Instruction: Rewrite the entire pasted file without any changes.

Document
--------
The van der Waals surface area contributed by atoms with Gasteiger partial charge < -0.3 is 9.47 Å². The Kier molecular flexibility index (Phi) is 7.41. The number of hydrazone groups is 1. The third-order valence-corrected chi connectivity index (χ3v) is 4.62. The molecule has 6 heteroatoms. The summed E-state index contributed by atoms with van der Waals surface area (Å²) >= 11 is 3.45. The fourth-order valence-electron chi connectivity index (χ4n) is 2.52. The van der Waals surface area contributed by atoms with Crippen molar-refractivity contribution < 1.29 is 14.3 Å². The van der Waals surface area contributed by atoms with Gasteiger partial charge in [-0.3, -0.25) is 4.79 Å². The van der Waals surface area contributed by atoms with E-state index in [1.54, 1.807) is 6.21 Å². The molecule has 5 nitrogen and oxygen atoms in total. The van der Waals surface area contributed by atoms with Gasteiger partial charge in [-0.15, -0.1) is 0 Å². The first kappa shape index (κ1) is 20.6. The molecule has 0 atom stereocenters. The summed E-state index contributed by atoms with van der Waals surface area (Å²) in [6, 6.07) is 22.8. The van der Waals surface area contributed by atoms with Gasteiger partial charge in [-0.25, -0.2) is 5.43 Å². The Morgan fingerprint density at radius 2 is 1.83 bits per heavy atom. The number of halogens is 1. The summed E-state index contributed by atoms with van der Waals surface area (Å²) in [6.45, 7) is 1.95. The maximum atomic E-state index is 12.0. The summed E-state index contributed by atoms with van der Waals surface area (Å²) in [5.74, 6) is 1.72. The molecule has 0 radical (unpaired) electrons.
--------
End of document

The van der Waals surface area contributed by atoms with Gasteiger partial charge < -0.3 is 9.47 Å². The Kier molecular flexibility index (Phi) is 7.41. The number of hydrazone groups is 1. The third-order valence-corrected chi connectivity index (χ3v) is 4.62. The molecule has 6 heteroatoms. The summed E-state index contributed by atoms with van der Waals surface area (Å²) >= 11 is 3.45. The fourth-order valence-electron chi connectivity index (χ4n) is 2.52. The van der Waals surface area contributed by atoms with Crippen molar-refractivity contribution < 1.29 is 14.3 Å². The van der Waals surface area contributed by atoms with Gasteiger partial charge in [-0.3, -0.25) is 4.79 Å². The van der Waals surface area contributed by atoms with E-state index in [1.54, 1.807) is 6.21 Å². The molecule has 5 nitrogen and oxygen atoms in total. The van der Waals surface area contributed by atoms with Gasteiger partial charge in [-0.15, -0.1) is 0 Å². The first kappa shape index (κ1) is 20.6. The molecule has 0 atom stereocenters. The summed E-state index contributed by atoms with van der Waals surface area (Å²) in [6, 6.07) is 22.8. The van der Waals surface area contributed by atoms with Gasteiger partial charge in [-0.25, -0.2) is 5.43 Å². The Morgan fingerprint density at radius 2 is 1.83 bits per heavy atom. The number of halogens is 1. The summed E-state index contributed by atoms with van der Waals surface area (Å²) in [6.45, 7) is 1.95. The maximum atomic E-state index is 12.0. The summed E-state index contributed by atoms with van der Waals surface area (Å²) in [5.74, 6) is 1.72. The molecule has 0 radical (unpaired) electrons.